Wednesday, April 6, 2016

Holy Smoke! It's Mezcal! By John McEvoy

For a long time, ask me what my favorite spirit was and I'd say "gin." But sometime last year, the answer changed to "mezcal." I'm not the only one who's coming around to Mexico's oldest spirit.

I've been interested in mezcal for some time, but it was my ongoing love affair with New York's mezcal-focused bar Mayahuel that really convinced me that mezcal was something special. Since then, I've broadened my exposure to this spirit significantly. I've tried different mezcals from the Del Maguey line. I've learned more about it from blogs, bartenders and liquor stores. But it was reading John McEvoy's Holy Smoke! It's Mezcal! where I really started to feel like I was getting educated. McEvoy, author of the blog Mezcal PhD, has written a well-researched and approachable book on this interesting spirit.

Reading Holy Smoke! gave me a much deeper appreciation for how much variation there is in mezcal and how uniquely tied the spirit is to its source ingredients and terrroir--that is the environmental factors of its production. McEvoy also does a particularly nice job of exploring the history of the rise of tequila's popularity, contrasting that with the (until recently) comparatively slower growth in popularity of mezcal. He even discusses the regulatory differences between the two spirits and the impact of their attainment of Mexican regulatory status--known as the "Norma Oficial Mexicana (NOM)"--and international regulatory status--the "Appellation of Origin," which he refers to as being akin to a "Denomination of Origin (DO)." McEvoy credits these certifications as helping to legitimize these spirits in the international market, which in turn helped spur their burgeoning export market. Tequila got its international status in 1978, while mezcal didn't receive it's DO until much later in 1995. Hence, tequila has had a good head start on mezcal, and the latter has a lot of catching up to do.

Critically, mezcal has had to overcome its unfortunate and undeserved reputation. A lot of people think of mezcal as "the bad tequila with a worm in it," which is so so far from the truth. Mezcal isn't tequila at all, rather, tequila is a form of mezcal that's made only with blue weber agave and produced in certain regions of Mexico--primarily Jalisco--as specified in the DO. As tequila has become more popular with time, its production has become quite industrialized to meet that demand. Mezcal, on the other hand, may be made from any of 50 varieties of agave plants (espadin is the most common), is typically made by small-scale producers and is usually produced through more traditional methods, including roasting the agave hearts, known as piñas, in outdoor earthen ovens. This imparts mezcal's signature smoky flavor (tequila, in contrast, is typically pressure-cooked, hence, no smoke). Most mezcals, particularly the better ones, don't come with worms (the widely available brand that does is Monte Alban, which isn't considered a particularly good mezcal by McEvoy, although I'll confess I've never tried it). Much of this information is covered in great depth in the book's opening chapters on the characteristics, history and production of mezcal.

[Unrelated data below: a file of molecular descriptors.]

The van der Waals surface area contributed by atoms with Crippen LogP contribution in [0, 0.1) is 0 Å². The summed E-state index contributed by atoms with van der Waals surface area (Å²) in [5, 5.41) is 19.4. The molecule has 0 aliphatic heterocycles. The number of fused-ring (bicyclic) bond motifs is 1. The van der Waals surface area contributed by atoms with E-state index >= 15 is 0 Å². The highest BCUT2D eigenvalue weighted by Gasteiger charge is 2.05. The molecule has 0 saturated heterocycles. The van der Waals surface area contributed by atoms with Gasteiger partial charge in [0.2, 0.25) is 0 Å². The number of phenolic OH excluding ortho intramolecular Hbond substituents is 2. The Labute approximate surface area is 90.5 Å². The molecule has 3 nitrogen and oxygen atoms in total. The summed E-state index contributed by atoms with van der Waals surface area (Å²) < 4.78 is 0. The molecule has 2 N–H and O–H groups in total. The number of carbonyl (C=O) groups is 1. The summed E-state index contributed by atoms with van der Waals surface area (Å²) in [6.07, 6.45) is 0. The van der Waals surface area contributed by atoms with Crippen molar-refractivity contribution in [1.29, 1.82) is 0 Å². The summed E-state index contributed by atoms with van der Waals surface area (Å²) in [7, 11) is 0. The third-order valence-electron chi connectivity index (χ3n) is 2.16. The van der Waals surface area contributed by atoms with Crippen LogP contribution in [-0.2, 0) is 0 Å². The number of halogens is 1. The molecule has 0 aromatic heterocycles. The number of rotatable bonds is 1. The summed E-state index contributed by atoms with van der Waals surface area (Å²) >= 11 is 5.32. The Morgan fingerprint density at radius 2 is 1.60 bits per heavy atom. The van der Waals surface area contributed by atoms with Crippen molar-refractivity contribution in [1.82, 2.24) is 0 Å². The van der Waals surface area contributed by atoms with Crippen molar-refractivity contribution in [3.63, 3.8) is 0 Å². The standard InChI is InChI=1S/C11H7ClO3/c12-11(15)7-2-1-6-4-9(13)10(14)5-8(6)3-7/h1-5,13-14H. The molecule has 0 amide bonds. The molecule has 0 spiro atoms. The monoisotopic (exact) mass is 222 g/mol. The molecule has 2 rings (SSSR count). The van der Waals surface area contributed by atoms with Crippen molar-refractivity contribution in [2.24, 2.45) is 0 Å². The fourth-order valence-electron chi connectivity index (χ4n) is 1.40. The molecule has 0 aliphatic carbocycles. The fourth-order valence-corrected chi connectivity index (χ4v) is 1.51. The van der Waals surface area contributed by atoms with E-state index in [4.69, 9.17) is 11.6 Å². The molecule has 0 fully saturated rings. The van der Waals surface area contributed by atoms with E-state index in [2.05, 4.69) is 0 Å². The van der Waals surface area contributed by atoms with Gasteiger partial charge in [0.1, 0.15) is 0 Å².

My current selection of mezcal at home. No worms in sight!
The latter part of the book changes focus from making mezcal to drinking it. The important part! There's a chapter on hosting a mezcal tasting, a rundown of all the major brands available in the United States (an updated version appears on McEvoy's website, although the book has more detail about each bottle), and a wonderfully long list of mezcal cocktails. McEvoy acknowledges that some so-called "purists" snub using mezcal in cocktails, but I'm glad that he doesn't feel that way, as I think mezcal cocktails are brilliant. McEvoy did a nice job selecting a mix of drinks that includes some simpler and more complicated cocktails and a few that call specifically for aged mezcal. Many of the drinks call for lime and agave, making them similar to margaritas, but mezcal goes nicely with other flavors too, such as herbal liqueurs like Chartreuse. I've shared the recipes for a few of the drinks I made from the book below (check back on Friday for a list of other cocktails I like to make with mezcal).

While it's becoming easier to find mezcal, selection is still often limited at most liquor stores. During an informal scan of six liquor stores near my home, I found their stock of mezcal ranged from none to a surprisingly good selection (for mezcal, at least) of 10 choices at Magruder's in Chevy Chase. Also promising was that Del Maguey Vida, a very decent entry-priced mezcal that's great in cocktails, was the most commonly available option, although it ranged in price from $35 to $42. You may be surprised that I consider that "entry-level" pricing, but mezcal does not come cheap, with many bottles priced in the $50-$100 range. The only one I've ever seen for less is Monte Alban mezcal, which is the one most everyone, including McEvoy, agrees is not very good. All of these liquor stores have many more times the variety of tequila and in a wider range of prices (at Calvert-Woodley, for example, you can pay as little as $15 for a fifth of "mixto" tequila or as much as $350 for a special aged añejo, whereas mezcal runs $26 to $43). I've been particularly impressed by the selection of mezcals at Eye Street Cellars, which includes quite of few bottles from the Del Maguey line I love so much.